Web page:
Mathis, Janelle Brown January 1994 (has links)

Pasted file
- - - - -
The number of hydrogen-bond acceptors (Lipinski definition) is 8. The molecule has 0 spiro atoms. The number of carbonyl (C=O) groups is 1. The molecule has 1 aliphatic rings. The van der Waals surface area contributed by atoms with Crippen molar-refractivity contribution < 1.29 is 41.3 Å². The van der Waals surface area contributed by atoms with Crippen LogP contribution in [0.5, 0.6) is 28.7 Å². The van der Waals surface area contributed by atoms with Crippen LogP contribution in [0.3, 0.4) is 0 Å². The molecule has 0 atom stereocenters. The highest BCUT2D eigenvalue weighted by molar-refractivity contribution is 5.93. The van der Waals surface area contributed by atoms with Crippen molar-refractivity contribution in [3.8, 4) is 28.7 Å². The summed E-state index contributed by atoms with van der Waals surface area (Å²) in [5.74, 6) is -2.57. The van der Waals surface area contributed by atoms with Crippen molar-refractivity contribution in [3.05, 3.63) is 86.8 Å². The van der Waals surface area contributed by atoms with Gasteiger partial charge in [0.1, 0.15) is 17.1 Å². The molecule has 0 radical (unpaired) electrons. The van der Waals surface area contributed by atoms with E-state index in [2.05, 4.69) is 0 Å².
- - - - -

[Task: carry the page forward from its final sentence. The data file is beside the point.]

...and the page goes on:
Preservice teachers' perceptions of their learning, reading, and teaching in an experientially designed course, Children's Literature in the Classroom, is the focus of this study. Qualitative methods included data sources such as initial student surveys, written early literacy memories, audiotaped and transcribed discussions of children's and adolescent literature, mid-term and final self-evaluations, audiotaped and transcribed exit interviews, and various written artifacts created throughout the semester. Several levels of data analysis were used to discover answers to the following questions: What do preservice teachers view as the purpose of this course for themselves personally and professionally? What role do they see literature playing in learning, reading, and teaching? What class experiences were most significant to students? What are preservice teachers' perceptions of themselves and children as learners, readers, and teachers? Each question was extended by also examining the new understandings that were constructed during the many transactions within the semester. The findings of the study emphasized the positive learning experiences within the constructivist framework of this course. Concerning the purpose of the course and children's literature, class members gained a knowledge base in children's literature and an understanding through experience of the purpose and implementation of literature in the classroom. The most significant course aspect was stated as literature discussion groups. Reasons given for this included the personal experiences shared, the various understandings of literature through diverse responses, and the meaning making about text and life that transpired. As learners, preservice teachers developed a greater understanding of the complexities of learning as well as professional knowledge about literature and its use. As readers, they discovered new insights into the reading process, and for many a renewed love of reading emerged. As teachers, they constructed new attitudes and beliefs about teaching in addition to resources and professional preparation gained from the course. Three case studies showed how class members who had very different perceptions of how they best learned were all supported in their construction of knowledge within the class.